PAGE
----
Baltimore project returning harbor access to neighborhood
BALTIMORE (AP) - The Maryland Port Administration is underwriting a $22 million restoration of a contaminated cove in south Baltimore in a trade-off that residents, environmentalists and port officials say is a win-win situation for groups that sparred in the past.
In return for the restoration of Masonville Cove, community leaders in the Brooklyn, Cherry Hill and Curtis Bay communities are not opposing disposal of harbor dredging mud next to the cove.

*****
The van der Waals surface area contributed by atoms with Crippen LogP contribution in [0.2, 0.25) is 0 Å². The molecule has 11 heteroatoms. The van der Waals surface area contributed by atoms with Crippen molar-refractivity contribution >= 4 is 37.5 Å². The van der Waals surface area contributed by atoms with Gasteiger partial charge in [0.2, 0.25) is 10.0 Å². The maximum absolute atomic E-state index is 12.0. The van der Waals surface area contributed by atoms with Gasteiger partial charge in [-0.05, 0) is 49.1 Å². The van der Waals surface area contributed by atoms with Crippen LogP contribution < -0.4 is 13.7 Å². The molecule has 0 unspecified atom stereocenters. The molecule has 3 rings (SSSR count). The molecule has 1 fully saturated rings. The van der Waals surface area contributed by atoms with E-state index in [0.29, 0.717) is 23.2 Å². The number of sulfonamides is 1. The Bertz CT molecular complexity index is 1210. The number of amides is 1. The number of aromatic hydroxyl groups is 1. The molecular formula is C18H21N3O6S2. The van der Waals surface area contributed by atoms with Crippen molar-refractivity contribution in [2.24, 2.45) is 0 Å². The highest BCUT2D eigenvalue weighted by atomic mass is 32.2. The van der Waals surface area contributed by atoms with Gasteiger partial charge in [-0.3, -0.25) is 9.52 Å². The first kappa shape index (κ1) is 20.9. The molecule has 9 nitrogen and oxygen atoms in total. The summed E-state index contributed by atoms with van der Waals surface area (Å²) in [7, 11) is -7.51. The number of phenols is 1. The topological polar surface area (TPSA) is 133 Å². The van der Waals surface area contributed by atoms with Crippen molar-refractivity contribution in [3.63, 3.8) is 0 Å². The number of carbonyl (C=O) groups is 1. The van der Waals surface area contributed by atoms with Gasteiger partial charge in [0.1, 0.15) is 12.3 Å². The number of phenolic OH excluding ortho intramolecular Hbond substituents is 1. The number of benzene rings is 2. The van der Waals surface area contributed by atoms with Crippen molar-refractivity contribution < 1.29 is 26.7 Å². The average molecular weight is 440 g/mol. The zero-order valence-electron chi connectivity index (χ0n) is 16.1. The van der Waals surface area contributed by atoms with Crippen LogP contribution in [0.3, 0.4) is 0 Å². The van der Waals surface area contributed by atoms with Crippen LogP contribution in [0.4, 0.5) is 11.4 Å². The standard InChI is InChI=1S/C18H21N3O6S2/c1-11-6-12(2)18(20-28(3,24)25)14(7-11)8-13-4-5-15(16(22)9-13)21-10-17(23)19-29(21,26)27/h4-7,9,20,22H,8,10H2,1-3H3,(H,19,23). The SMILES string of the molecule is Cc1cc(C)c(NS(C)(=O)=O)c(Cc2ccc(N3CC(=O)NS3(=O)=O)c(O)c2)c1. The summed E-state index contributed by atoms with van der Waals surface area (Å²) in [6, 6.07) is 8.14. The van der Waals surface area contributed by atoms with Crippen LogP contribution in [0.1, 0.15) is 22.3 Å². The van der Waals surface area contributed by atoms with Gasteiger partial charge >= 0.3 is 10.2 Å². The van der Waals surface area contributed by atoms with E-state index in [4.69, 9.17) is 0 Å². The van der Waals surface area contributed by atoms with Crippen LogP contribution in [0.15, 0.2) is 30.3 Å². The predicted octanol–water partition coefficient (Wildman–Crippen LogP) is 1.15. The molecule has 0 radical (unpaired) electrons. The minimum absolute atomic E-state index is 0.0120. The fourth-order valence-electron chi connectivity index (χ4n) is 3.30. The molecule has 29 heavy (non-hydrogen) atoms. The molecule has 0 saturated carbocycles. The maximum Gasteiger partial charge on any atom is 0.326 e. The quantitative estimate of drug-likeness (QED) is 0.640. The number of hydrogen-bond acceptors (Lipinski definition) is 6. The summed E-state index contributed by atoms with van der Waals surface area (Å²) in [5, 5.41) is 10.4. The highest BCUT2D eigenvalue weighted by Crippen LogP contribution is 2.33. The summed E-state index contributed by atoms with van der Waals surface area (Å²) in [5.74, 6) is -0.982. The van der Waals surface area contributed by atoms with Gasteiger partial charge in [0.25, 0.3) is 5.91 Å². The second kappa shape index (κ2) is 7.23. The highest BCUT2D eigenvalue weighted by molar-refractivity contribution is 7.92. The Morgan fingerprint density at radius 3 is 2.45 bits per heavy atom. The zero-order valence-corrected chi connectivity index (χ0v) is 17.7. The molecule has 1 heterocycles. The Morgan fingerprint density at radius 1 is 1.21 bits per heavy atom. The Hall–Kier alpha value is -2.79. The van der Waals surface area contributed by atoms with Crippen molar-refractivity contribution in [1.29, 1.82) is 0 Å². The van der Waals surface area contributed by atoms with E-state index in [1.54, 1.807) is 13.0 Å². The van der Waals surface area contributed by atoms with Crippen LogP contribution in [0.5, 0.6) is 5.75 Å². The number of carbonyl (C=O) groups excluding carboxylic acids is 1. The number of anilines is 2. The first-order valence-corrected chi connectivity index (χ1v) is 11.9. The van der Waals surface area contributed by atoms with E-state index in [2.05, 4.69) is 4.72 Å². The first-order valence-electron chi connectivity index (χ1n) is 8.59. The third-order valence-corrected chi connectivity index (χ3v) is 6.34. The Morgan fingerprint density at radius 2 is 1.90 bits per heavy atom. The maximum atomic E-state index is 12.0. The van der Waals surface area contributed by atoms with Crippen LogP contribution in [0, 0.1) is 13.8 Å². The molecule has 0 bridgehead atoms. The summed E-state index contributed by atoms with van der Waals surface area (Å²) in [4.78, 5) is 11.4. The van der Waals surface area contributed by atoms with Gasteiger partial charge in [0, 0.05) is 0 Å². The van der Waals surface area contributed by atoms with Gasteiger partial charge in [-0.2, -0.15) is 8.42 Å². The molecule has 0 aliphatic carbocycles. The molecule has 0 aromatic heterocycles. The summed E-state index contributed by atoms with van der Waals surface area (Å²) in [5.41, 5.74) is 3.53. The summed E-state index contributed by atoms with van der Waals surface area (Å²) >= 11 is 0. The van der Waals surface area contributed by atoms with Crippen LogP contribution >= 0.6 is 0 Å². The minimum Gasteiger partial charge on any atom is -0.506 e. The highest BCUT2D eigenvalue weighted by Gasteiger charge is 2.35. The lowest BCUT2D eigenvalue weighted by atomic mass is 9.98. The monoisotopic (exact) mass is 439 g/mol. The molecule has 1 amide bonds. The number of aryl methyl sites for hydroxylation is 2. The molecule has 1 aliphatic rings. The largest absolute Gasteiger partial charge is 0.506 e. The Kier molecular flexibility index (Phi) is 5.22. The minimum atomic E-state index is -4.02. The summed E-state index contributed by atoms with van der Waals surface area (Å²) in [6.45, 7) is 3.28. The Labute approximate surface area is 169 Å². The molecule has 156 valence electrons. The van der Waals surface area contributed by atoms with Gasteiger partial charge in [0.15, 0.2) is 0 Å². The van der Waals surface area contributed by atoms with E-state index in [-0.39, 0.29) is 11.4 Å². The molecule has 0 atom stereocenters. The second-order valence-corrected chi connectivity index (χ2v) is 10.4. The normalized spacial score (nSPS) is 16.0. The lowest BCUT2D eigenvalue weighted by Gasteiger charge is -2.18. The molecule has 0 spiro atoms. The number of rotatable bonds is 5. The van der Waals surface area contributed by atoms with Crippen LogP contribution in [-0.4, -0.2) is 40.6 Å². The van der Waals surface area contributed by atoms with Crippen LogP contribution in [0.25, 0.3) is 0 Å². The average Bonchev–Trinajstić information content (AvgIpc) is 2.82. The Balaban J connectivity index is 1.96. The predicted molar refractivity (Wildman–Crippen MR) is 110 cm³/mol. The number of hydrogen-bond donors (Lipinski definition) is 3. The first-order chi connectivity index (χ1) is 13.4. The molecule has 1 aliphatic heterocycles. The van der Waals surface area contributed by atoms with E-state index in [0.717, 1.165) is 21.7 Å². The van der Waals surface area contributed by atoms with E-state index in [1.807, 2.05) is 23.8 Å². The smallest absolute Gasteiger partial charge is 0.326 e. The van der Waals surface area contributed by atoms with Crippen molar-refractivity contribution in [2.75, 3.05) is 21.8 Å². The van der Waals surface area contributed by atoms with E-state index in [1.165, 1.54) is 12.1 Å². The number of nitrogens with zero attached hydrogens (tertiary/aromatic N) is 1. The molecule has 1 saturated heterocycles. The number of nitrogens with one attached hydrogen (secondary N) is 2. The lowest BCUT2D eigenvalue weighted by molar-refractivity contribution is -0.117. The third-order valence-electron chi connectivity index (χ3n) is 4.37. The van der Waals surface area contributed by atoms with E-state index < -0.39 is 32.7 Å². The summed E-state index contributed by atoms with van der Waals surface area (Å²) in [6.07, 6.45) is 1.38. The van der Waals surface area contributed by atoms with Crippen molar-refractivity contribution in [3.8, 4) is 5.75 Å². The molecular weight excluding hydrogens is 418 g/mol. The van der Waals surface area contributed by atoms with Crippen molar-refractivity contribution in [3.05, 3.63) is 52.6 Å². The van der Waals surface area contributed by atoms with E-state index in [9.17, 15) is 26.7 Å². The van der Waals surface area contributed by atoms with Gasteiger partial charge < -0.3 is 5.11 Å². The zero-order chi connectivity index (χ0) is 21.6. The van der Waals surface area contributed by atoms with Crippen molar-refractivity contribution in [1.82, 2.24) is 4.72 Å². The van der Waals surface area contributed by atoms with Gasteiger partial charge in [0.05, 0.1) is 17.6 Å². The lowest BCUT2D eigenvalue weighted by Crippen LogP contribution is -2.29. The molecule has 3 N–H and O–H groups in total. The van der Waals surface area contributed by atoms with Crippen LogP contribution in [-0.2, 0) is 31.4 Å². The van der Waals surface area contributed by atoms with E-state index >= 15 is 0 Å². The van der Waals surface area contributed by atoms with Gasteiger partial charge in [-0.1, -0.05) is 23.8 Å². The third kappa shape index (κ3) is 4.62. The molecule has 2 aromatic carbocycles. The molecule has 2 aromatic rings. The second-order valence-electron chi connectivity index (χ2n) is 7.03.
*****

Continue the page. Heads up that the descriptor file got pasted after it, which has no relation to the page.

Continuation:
The neighborhoods will get waterfront access that they haven't had in decades and a community center they hope will anchor job training and green education programs.
Some see it as a model for restoring the rest of the harbor. Beth McGee, a Chesapeake Bay Foundation scientists, says it's a first step toward making the harbor fishable and swimmable again.
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